Dry fly fishing is the most traditional technique of catching active fish that eat insects from the surface, using dry flies on a longer leader, which should be degreased so that it sinks and does not scare the rising fish! Depending on the activity of the fish, it is possible to use fly 1, but also 2 to 3 (worse casting with a long and light leader). This technique is particularly effective when catching active fish feeding on insects that have just hatched (warm spring, summer and early autumn months). With dry flies, you can fish passively = cast and wait for the fish to find the fly, or actively = cast the flies more often and revive them with different styles of attraction (depending on fish activity).

* Nowadays, the still waters are actively fished with floating lines, of course, also with various lures (more than once I successfully fished with a floating fly line and for Blobs slowly pulled under the surface) and surface streamers - poppers or subsurface fish fry patterns in autumn, when trout are chasing small fish on shallows (mainly on large reservoirs in the UK) - in our conditions, exceptionally only on natural type of stagnant trout reservoirs, or on coarse stagnant waters (sand pits, reservoirs), in which rainbow trout are also stocked, which survive there and in the autumn they already have the habits of a predator!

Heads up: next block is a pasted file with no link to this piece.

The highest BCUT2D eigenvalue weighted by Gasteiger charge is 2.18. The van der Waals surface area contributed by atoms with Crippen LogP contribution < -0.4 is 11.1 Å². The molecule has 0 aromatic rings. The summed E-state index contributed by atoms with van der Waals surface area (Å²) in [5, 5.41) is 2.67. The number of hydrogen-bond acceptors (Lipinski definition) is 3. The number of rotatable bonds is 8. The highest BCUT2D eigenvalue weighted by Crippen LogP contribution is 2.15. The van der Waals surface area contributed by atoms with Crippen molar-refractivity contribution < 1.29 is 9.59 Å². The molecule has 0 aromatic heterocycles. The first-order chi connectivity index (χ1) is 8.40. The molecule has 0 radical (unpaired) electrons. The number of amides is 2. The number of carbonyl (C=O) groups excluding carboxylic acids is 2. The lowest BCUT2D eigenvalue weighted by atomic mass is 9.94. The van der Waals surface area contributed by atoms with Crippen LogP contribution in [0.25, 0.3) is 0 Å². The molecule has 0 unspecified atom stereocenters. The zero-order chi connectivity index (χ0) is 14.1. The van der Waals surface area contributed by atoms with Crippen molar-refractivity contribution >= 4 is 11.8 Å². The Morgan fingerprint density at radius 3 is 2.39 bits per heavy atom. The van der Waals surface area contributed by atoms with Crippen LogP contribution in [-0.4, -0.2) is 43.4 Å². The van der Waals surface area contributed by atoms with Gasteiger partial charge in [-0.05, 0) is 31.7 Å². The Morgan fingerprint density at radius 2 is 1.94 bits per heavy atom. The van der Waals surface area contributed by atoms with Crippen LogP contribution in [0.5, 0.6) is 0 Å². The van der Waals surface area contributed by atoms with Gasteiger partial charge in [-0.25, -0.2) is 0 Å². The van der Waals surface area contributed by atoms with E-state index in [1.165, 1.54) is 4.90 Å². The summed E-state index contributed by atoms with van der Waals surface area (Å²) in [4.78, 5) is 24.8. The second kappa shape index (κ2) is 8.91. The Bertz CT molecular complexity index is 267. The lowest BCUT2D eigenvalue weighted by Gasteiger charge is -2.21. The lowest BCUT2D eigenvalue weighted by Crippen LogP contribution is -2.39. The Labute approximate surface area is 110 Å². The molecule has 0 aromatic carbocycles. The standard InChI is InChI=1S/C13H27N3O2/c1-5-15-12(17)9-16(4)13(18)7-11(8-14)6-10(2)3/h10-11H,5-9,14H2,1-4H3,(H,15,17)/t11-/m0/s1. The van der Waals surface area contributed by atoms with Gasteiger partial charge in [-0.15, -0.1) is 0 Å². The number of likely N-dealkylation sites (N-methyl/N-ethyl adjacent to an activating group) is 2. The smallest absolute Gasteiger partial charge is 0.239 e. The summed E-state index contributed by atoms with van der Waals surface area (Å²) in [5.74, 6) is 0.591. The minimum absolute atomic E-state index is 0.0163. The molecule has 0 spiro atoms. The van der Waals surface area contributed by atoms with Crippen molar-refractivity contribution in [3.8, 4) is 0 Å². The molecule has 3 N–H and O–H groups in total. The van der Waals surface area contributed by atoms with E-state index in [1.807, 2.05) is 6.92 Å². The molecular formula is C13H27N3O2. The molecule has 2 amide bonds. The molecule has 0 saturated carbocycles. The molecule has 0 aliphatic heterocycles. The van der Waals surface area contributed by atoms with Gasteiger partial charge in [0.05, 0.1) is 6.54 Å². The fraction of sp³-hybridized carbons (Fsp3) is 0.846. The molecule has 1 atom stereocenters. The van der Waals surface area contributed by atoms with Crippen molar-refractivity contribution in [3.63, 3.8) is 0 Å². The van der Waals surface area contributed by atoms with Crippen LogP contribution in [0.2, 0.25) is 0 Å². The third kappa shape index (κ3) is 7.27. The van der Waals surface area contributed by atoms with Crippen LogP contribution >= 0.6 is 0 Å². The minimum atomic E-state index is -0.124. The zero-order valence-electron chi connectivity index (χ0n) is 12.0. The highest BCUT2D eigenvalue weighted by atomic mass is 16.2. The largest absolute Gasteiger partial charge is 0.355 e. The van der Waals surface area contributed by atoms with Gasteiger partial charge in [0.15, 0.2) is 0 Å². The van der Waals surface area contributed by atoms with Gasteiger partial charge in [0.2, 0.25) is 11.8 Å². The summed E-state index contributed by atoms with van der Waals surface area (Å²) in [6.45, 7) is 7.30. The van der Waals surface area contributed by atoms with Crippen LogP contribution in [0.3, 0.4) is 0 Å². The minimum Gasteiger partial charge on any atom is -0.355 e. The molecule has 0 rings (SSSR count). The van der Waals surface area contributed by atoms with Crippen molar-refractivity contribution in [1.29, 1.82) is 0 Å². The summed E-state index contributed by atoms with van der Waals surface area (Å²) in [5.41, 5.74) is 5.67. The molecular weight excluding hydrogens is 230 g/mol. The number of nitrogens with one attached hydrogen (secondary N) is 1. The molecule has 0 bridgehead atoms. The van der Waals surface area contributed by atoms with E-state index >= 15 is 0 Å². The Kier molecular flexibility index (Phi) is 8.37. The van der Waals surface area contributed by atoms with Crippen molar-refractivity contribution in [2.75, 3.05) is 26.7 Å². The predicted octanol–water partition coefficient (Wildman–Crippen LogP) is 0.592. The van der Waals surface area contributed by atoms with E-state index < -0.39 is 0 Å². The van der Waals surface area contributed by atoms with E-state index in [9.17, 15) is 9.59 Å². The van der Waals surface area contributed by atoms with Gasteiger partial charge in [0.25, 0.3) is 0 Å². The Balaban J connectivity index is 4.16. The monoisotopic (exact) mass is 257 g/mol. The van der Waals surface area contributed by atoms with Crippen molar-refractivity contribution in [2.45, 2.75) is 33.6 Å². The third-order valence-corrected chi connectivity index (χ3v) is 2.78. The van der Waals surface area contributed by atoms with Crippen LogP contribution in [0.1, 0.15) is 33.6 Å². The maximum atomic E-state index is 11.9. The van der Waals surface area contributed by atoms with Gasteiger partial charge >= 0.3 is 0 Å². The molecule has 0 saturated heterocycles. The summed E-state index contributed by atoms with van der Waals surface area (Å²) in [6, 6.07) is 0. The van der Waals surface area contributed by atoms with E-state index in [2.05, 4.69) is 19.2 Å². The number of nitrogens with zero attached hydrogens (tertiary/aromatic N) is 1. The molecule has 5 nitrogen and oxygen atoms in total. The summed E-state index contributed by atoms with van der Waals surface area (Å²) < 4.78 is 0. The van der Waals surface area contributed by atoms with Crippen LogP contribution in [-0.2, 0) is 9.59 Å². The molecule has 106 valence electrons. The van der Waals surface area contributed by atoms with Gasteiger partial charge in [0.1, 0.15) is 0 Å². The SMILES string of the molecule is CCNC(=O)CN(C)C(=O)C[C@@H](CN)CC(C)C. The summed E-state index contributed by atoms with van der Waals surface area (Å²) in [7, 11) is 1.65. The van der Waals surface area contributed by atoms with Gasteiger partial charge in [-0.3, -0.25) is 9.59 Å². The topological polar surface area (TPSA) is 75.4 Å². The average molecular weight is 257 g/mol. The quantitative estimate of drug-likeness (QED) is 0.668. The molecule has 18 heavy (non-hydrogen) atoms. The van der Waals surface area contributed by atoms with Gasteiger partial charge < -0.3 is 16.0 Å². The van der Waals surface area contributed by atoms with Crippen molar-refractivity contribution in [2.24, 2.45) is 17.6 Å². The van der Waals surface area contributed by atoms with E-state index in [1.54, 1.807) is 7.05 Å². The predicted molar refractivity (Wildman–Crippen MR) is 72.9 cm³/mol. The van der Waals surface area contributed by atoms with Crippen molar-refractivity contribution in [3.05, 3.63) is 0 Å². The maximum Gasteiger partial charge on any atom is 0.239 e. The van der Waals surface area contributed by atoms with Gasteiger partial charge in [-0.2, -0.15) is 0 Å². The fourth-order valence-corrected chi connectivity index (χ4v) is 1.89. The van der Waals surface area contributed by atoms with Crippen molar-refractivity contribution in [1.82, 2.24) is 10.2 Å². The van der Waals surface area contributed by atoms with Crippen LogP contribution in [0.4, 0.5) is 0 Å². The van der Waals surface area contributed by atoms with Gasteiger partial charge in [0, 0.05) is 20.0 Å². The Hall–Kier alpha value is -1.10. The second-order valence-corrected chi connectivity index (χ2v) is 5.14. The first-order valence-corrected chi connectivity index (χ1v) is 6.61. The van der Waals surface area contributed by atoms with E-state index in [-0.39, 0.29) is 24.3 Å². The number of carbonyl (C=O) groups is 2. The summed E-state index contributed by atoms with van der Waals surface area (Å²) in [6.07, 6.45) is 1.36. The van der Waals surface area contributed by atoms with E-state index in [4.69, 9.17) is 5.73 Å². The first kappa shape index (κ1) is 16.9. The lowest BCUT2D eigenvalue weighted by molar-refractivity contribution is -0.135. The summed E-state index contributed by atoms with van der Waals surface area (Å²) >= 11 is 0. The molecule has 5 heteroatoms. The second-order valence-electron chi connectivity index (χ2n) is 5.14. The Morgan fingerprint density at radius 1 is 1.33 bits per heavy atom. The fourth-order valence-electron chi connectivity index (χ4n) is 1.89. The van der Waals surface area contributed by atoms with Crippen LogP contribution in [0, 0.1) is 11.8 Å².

Fishing with nymphs and wet flies is another popular fishing tactic with a floating line when the surface activity of the fish is not very strong, the trout are deeper and prefer the larval stages of aquatic insects (nymphs and pupae of midges, chironomids and mayflies) or dead insects , which floats in the water column (wet flies imitating drowned insects) or insects that normally live in water (corixa, shrimps, hoglouse). In such a case, it is ideal to fish with a long leader with 2-3 nymph or wet flies and gradually capture as much of the water column as possible, where fish can be found - depending on the length of the leader and the spacing of the flies - the clearer the water, the longer the leader and the spacing fly!